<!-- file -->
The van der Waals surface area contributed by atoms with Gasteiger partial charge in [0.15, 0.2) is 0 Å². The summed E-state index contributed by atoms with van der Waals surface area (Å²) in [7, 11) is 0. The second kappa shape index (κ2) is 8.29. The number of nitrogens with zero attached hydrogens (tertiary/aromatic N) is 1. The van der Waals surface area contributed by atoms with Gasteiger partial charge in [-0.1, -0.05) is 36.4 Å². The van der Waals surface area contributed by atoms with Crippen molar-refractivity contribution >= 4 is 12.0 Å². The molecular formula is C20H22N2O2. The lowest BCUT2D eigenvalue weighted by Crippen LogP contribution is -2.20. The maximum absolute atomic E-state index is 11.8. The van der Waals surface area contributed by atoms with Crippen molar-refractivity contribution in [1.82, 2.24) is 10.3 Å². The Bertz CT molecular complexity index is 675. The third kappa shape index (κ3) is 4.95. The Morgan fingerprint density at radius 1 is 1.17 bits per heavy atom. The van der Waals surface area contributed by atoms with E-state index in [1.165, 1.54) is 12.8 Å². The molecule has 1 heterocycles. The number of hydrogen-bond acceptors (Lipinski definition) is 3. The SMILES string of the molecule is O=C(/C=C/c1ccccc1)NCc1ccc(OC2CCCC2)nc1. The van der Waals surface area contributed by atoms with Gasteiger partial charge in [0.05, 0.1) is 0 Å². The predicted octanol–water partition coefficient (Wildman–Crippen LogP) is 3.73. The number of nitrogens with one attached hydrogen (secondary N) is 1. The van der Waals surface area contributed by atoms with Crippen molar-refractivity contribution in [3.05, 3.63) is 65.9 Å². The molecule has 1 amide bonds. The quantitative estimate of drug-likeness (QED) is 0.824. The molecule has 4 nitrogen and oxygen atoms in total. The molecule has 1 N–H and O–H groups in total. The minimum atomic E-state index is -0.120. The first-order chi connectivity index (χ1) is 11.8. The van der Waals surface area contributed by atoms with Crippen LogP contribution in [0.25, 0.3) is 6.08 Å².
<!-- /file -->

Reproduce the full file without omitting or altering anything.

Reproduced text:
The van der Waals surface area contributed by atoms with Gasteiger partial charge in [0.15, 0.2) is 0 Å². The summed E-state index contributed by atoms with van der Waals surface area (Å²) in [7, 11) is 0. The second kappa shape index (κ2) is 8.29. The number of nitrogens with zero attached hydrogens (tertiary/aromatic N) is 1. The van der Waals surface area contributed by atoms with Gasteiger partial charge in [-0.1, -0.05) is 36.4 Å². The van der Waals surface area contributed by atoms with Crippen molar-refractivity contribution >= 4 is 12.0 Å². The molecular formula is C20H22N2O2. The lowest BCUT2D eigenvalue weighted by Crippen LogP contribution is -2.20. The maximum absolute atomic E-state index is 11.8. The van der Waals surface area contributed by atoms with Crippen molar-refractivity contribution in [1.82, 2.24) is 10.3 Å². The Bertz CT molecular complexity index is 675. The third kappa shape index (κ3) is 4.95. The Morgan fingerprint density at radius 1 is 1.17 bits per heavy atom. The van der Waals surface area contributed by atoms with E-state index in [1.165, 1.54) is 12.8 Å². The molecule has 1 heterocycles. The number of hydrogen-bond acceptors (Lipinski definition) is 3. The SMILES string of the molecule is O=C(/C=C/c1ccccc1)NCc1ccc(OC2CCCC2)nc1. The van der Waals surface area contributed by atoms with Gasteiger partial charge in [0.05, 0.1) is 0 Å². The predicted octanol–water partition coefficient (Wildman–Crippen LogP) is 3.73. The number of nitrogens with one attached hydrogen (secondary N) is 1. The van der Waals surface area contributed by atoms with Crippen molar-refractivity contribution in [3.05, 3.63) is 65.9 Å². The molecule has 1 amide bonds. The quantitative estimate of drug-likeness (QED) is 0.824. The molecule has 4 nitrogen and oxygen atoms in total. The molecule has 1 N–H and O–H groups in total. The minimum atomic E-state index is -0.120. The first-order chi connectivity index (χ1) is 11.8. The van der Waals surface area contributed by atoms with Crippen LogP contribution in [0.25, 0.3) is 6.08 Å².